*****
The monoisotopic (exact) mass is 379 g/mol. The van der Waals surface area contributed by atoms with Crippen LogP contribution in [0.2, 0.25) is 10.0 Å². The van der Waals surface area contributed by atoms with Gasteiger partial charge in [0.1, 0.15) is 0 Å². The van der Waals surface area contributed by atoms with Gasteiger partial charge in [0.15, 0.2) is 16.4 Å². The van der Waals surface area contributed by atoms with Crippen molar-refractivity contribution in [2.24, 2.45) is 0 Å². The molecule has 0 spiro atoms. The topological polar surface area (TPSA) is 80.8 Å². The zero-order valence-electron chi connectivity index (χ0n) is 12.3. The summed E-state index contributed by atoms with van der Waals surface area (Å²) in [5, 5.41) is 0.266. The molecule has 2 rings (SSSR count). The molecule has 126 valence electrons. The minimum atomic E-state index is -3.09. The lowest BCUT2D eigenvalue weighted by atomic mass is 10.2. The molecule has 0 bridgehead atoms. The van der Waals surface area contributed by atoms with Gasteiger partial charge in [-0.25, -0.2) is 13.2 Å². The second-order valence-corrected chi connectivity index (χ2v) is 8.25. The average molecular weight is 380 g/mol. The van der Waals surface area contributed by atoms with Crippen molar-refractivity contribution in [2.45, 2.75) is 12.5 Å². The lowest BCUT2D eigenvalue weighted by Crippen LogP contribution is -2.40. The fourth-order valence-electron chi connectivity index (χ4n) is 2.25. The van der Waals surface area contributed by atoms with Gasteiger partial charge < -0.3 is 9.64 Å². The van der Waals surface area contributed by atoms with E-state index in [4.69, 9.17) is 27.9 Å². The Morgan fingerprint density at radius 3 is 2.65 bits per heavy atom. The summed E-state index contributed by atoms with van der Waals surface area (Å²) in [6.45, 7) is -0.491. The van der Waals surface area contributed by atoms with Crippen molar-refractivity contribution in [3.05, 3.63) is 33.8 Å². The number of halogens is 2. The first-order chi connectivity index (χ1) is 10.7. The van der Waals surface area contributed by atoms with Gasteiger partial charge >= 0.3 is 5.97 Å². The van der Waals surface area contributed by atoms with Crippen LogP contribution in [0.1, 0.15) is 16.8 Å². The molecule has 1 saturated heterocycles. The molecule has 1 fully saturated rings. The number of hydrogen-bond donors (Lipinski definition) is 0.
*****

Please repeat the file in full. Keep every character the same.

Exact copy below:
The monoisotopic (exact) mass is 379 g/mol. The van der Waals surface area contributed by atoms with Crippen LogP contribution in [0.2, 0.25) is 10.0 Å². The van der Waals surface area contributed by atoms with Gasteiger partial charge in [0.1, 0.15) is 0 Å². The van der Waals surface area contributed by atoms with Gasteiger partial charge in [0.15, 0.2) is 16.4 Å². The van der Waals surface area contributed by atoms with Crippen molar-refractivity contribution in [2.24, 2.45) is 0 Å². The molecule has 0 spiro atoms. The topological polar surface area (TPSA) is 80.8 Å². The zero-order valence-electron chi connectivity index (χ0n) is 12.3. The summed E-state index contributed by atoms with van der Waals surface area (Å²) in [5, 5.41) is 0.266. The molecule has 2 rings (SSSR count). The molecule has 126 valence electrons. The minimum atomic E-state index is -3.09. The lowest BCUT2D eigenvalue weighted by atomic mass is 10.2. The molecule has 0 bridgehead atoms. The van der Waals surface area contributed by atoms with Gasteiger partial charge in [-0.25, -0.2) is 13.2 Å². The second-order valence-corrected chi connectivity index (χ2v) is 8.25. The average molecular weight is 380 g/mol. The van der Waals surface area contributed by atoms with Crippen molar-refractivity contribution in [2.45, 2.75) is 12.5 Å². The lowest BCUT2D eigenvalue weighted by Crippen LogP contribution is -2.40. The fourth-order valence-electron chi connectivity index (χ4n) is 2.25. The van der Waals surface area contributed by atoms with Gasteiger partial charge < -0.3 is 9.64 Å². The van der Waals surface area contributed by atoms with E-state index in [4.69, 9.17) is 27.9 Å². The Morgan fingerprint density at radius 3 is 2.65 bits per heavy atom. The summed E-state index contributed by atoms with van der Waals surface area (Å²) in [6.45, 7) is -0.491. The van der Waals surface area contributed by atoms with Crippen molar-refractivity contribution in [3.05, 3.63) is 33.8 Å². The number of halogens is 2. The first-order chi connectivity index (χ1) is 10.7. The van der Waals surface area contributed by atoms with Gasteiger partial charge >= 0.3 is 5.97 Å². The van der Waals surface area contributed by atoms with Crippen LogP contribution in [0.1, 0.15) is 16.8 Å². The molecule has 1 saturated heterocycles. The molecule has 1 fully saturated rings. The number of hydrogen-bond donors (Lipinski definition) is 0.